I’ll start by stipulating that this guide is based on my own experience with social media. It’s a vast and ever-changing ocean of information which affects each of us in different ways, so there’s bound to be different opinions on the subject. After being asked for my opinion on the Public Relations aspect of social networking, I thought it was a good time to share my own take on what I’ve found to be the most effective and appropriate uses for each of the following major social media. Have a different opinion? Please share by commenting!

Twitter: Create awareness, build a following

I won’t lie. I’m not a Twitter user—but that’s not to say I never will be. The amount of Twitter accounts I manage for my clients has afforded me versatile insight into its effectiveness for people, businesses, non-profits and elected officials. What I’ve ultimately discovered is that Twitter is best used for frequent and surface-level information sharing. You can raise awareness of your whereabouts, events and share quick reactions to a news story or announcement. You’re able to reach a very broad audience, but for a much shorter amount of time. I assume each of my tweets has a lifespan of one hour or less. Twitter is only the first step toward turning social media into more business; it creates awareness and builds a following which ideally pushes people to your web site and other social media for further, more meaningful interaction.

Facebook: Interact and engage

Facebook is all about interaction. It’s creates a platform where people can share their opinions and support in a public fashion—and be heard. For example, if you have a complaint with, say, Oscar Meyer and want to let them know about it, writing on their Facebook wall will get your message heard and responded to possibly faster than sending an email to corporate (maybe because such a public complaint allows the whole world to evaluate their customer service). Businesses and brands are also able to directly engage and interact with their consumers through discussion forms, two-sentence press releases and special promotions that can be shared with the click of a button. Rather than trying to lead you to their web site, they bring their web site to you. Overall, Facebook allows you to start a conversation with your networks, create a personality for your brand and quite literally put a face with a name.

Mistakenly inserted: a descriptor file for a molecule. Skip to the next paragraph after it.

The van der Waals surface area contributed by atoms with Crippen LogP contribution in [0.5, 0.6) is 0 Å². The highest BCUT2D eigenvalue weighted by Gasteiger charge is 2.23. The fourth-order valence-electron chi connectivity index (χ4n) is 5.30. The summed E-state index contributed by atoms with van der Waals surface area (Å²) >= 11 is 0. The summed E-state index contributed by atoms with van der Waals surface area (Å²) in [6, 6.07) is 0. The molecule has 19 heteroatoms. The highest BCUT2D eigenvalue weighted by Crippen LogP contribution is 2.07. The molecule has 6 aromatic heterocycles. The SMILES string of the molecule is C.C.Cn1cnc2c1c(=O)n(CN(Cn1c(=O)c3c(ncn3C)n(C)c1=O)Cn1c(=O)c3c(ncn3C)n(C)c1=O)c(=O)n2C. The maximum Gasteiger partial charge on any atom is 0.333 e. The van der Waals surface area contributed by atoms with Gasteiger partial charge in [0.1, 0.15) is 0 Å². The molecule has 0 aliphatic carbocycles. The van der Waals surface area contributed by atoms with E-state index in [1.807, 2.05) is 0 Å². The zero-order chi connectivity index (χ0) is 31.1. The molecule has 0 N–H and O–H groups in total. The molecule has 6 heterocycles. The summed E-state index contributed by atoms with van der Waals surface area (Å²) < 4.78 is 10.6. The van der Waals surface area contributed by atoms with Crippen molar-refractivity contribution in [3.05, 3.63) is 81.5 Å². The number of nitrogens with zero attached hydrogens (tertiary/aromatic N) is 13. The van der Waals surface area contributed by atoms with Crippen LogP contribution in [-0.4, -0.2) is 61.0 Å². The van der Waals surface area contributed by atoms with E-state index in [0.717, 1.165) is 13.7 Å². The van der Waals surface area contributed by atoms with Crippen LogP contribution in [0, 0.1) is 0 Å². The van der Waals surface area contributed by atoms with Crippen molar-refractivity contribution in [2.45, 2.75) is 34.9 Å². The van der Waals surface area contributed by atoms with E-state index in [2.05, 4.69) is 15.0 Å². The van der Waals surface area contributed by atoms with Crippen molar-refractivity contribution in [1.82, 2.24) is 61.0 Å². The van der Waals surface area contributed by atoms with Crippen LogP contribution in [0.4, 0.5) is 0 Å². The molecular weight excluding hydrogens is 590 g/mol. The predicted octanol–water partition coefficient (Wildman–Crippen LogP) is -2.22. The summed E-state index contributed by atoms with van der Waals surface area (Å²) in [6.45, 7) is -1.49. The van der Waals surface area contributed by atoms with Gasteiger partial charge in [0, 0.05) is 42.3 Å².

Linkedin: Build your personal brand

This is where opinions may differ on the inclusion of Linkedin as one of the top social media. I’m a strong believer in Linkedin because I’ve seen it bring very positive feedback for my clients. It’s similar to Facebook in that you connect with people and can post status updates, but it’s a much more business-oriented forum. On Linkedin it’s more acceptable to connect with people you may not know—but want to know. I get requests from people who I’ve never met and maybe never will, but we’re in similar lines of work and may have future business to share. Because the information on Linkedin is limited to a resume-like profile, it’s more comfortable to connect with new people because you don’t have endless photo albums or a wall where career-killing comments are hard to control. I view Linkedin as an opportunity to grow your personal brand. It’s a platform where talking business is expected and encouraged. It also allows more image control than Facebook, where you can display your most professional face to future employers or clients.

Blogging: Be heard, build a community

One year ago, hell 6 months ago, I would have never pictured myself as a blogger. But here I am. I’ve developed a high opinion of WordPress because I feel that it offers a more accessible and interactive blogging community than other blogging sites. Blogging is the most formal and developed social media among the ones I’ve outlined. It allows you a microphone where you can share your thoughts, big and small, and be heard by people around the world. The blogging community is a very loyal one. We quite literally “subscribe” to each others’ schools of thought and provide comments and encouragement. This community is the great equalizer. Stay-at-home moms, professional authors and students all get the same size soap box to stand on and share what’s important to them. Blogging is, for the most part, anonymous and to have such loyalty and support for people whom we’ve never met makes blogging a truly unique—and possibly my favorite—form of social media.

Having said ALL of that, I know you must have some social media wisdom to share based on your own personal experiences. Please do! This hot topic is very subjective and I look forward to learning from your take on these “Social Norms.”

 
7 Comments

Posted by on October 17, 2011 in Technology

 

Tags: , , , , , , , , , , , , , ,

 
Follow

Get every new post delivered to your Inbox.

Join 858 other followers

%d bloggers like this: